15.

SC Digweed , CR Currie , HA Carcamo , JR Spence . 1995.Digging out the ‘digging-in effect’ of pitfall traps: Influences of depletion and disturbance on catches of ground Coleoptera (Coleoptera: Carabidae). Pedobiologia 39: 61–576. Google Scholar

16.

CA Edwards . 1991.The assessment of populations of soil inhabiting invertebrates. Agriculture Ecosystem and Environment 34: 45–176. Google Scholar

17.

BL Fisher . 2004. Diversity patterns of ants (Hymenoptera: Formicidae) along an elevational gradient on Monts Doudou in Southwestern Gabon. California Academy of Sciences Memoir 28: 69–286. Google Scholar

18.

BL Fisher . 1999. Improving inventory efficiency: A case study of leaf-litter ant diversity in Madagascar. Ecological Applications 9: 14–731. Google Scholar

19.

BL Fisher . 1998. Ant diversity patterns along an elevational gradient in the Réserve Spéciale dÕ Anjanaharibe-Sud and on the western Masoala Peninsula, Madagascar. Fieldana: Zoology 90: 9–67. Google Scholar

20.

BL Fisher , HG Robertson . 2002. Comparison and origin of forest and grassland ant assemblages in the high plateau of Madagascar (Hymenoptera: Formicidae). Biotropica 34: 155–167. Google Scholar

21.

D Frith , C Frith . 1990. Seasonality of litter invertebrate populations in an Australian upland tropical rain forest. Biotropica 22: 181–190. Google Scholar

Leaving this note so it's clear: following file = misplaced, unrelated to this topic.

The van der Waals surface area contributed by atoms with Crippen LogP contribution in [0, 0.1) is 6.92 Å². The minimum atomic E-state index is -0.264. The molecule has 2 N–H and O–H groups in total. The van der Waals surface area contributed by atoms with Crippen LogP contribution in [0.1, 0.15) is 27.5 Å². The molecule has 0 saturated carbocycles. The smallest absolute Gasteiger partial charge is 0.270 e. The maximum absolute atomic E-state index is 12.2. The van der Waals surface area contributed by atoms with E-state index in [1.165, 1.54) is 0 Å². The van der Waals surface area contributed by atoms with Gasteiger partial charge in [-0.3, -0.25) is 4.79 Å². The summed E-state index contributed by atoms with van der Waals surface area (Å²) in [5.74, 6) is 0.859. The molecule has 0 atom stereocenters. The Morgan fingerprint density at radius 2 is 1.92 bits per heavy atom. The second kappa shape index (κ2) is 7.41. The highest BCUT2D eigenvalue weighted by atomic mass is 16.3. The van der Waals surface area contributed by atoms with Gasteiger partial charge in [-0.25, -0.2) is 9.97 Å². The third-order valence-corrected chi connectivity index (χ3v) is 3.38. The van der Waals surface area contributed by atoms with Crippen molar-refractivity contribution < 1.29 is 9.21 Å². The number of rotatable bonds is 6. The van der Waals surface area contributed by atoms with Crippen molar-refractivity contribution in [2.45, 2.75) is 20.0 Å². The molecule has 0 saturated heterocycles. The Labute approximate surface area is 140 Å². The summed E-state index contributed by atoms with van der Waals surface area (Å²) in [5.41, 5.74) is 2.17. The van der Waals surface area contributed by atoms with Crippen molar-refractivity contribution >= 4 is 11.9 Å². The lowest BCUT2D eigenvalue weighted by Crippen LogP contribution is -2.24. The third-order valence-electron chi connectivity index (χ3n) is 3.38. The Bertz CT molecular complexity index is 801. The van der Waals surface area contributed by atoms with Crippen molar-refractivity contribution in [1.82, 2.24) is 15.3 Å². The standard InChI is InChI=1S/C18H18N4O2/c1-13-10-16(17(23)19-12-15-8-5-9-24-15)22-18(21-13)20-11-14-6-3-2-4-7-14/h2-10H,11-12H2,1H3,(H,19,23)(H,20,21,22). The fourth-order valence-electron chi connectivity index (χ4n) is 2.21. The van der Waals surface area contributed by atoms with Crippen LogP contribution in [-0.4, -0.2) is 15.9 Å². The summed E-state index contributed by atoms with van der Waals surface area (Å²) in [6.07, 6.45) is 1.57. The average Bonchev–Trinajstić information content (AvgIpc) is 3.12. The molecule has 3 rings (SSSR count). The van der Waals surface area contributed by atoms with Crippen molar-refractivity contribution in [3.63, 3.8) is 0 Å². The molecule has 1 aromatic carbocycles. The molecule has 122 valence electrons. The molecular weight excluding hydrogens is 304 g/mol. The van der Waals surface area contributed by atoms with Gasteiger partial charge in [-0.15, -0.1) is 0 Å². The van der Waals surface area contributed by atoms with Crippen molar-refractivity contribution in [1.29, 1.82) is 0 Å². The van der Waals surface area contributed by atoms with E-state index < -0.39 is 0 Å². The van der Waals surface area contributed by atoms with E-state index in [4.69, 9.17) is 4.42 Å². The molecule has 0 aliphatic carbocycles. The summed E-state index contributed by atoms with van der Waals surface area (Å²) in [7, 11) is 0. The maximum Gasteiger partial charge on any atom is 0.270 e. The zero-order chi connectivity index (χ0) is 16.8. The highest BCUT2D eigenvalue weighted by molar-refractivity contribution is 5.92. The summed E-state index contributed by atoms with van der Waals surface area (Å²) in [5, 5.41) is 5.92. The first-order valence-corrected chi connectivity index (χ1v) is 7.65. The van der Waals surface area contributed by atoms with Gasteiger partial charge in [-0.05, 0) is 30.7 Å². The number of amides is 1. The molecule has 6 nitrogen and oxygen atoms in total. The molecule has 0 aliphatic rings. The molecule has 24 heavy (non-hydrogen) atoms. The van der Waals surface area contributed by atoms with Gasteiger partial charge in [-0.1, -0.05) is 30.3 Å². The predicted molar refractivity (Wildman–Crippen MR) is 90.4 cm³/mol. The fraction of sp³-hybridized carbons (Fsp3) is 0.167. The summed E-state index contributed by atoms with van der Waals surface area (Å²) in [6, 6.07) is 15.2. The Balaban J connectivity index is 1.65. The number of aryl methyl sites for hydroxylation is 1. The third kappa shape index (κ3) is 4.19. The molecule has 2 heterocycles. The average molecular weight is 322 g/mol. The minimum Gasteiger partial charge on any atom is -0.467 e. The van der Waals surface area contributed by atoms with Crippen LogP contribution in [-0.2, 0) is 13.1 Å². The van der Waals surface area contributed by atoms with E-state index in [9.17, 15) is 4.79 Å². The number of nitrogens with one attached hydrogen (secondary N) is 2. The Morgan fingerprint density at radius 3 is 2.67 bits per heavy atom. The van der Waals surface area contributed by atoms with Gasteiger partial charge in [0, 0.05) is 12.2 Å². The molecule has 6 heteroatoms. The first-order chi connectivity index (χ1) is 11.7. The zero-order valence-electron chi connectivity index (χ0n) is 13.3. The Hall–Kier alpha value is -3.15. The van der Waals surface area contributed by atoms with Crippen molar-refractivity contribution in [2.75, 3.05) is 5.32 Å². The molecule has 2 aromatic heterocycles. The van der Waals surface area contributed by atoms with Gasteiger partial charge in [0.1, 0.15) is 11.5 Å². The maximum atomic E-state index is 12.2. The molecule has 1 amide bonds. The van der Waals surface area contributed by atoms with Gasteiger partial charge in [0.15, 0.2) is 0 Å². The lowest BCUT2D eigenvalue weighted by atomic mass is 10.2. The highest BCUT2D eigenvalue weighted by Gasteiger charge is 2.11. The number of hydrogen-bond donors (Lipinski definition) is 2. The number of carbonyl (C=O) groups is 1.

22.

PJM Greenslade . 1964. Pitfall trapping as a method for studying populations of Carabidae (Coleoptera). Journal of Animal Ecology 33: 301–310. Google Scholar

23.

NB Halsall , SD Wratten . 1988. The efficiency of pitfall trapping for polyphagous predatory Carabidae. Ecological Entomology 13: 293–299. Google Scholar

24.

P Hammond . 1990. Insect abundance and diversity in the Dumoga-Bone National Park, N. Sulawesi, with special reference to the beetle fauna of lowland rain forest in the Toraut region. In: WJ Knight , JD Holloway , editors. Insects and the Rain Forests of South East Asia (Wallacea). pp 197–254. Royal Entomological Society of London. Google Scholar

25.

JE Hansen , TR New . 2005. Use of barrier pitfall traps to enhance inventory surveys of epigaeic Coleoptera. Journal of Insect Conservation 9: 131–136. Google Scholar

26.